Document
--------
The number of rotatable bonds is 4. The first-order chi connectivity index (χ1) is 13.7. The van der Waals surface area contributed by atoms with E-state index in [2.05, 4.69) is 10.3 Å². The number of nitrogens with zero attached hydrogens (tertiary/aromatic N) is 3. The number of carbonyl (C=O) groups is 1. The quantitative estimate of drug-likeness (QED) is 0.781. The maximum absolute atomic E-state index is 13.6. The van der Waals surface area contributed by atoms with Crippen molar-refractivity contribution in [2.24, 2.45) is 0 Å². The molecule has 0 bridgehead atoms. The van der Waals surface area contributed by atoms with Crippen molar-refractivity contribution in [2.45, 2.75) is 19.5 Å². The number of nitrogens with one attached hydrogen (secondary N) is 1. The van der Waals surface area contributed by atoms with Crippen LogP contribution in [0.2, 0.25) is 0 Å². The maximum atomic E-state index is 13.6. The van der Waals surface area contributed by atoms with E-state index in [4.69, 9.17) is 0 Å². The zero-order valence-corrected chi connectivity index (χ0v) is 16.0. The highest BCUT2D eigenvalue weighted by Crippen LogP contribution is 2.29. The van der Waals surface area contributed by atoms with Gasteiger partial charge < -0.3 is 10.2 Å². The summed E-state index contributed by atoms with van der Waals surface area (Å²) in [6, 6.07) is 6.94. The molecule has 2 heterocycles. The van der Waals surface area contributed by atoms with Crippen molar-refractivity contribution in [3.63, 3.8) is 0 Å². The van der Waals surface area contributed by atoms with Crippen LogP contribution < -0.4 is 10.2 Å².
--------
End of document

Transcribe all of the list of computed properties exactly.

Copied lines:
The number of rotatable bonds is 4. The first-order chi connectivity index (χ1) is 13.7. The van der Waals surface area contributed by atoms with E-state index in [2.05, 4.69) is 10.3 Å². The number of nitrogens with zero attached hydrogens (tertiary/aromatic N) is 3. The number of carbonyl (C=O) groups is 1. The quantitative estimate of drug-likeness (QED) is 0.781. The maximum absolute atomic E-state index is 13.6. The van der Waals surface area contributed by atoms with Crippen molar-refractivity contribution in [2.24, 2.45) is 0 Å². The molecule has 0 bridgehead atoms. The van der Waals surface area contributed by atoms with Crippen molar-refractivity contribution in [2.45, 2.75) is 19.5 Å². The number of nitrogens with one attached hydrogen (secondary N) is 1. The van der Waals surface area contributed by atoms with Crippen LogP contribution in [0.2, 0.25) is 0 Å². The maximum atomic E-state index is 13.6. The van der Waals surface area contributed by atoms with E-state index in [4.69, 9.17) is 0 Å². The zero-order valence-corrected chi connectivity index (χ0v) is 16.0. The highest BCUT2D eigenvalue weighted by Crippen LogP contribution is 2.29. The van der Waals surface area contributed by atoms with Gasteiger partial charge < -0.3 is 10.2 Å². The summed E-state index contributed by atoms with van der Waals surface area (Å²) in [6, 6.07) is 6.94. The molecule has 2 heterocycles. The van der Waals surface area contributed by atoms with Crippen molar-refractivity contribution in [3.63, 3.8) is 0 Å². The van der Waals surface area contributed by atoms with Crippen LogP contribution < -0.4 is 10.2 Å².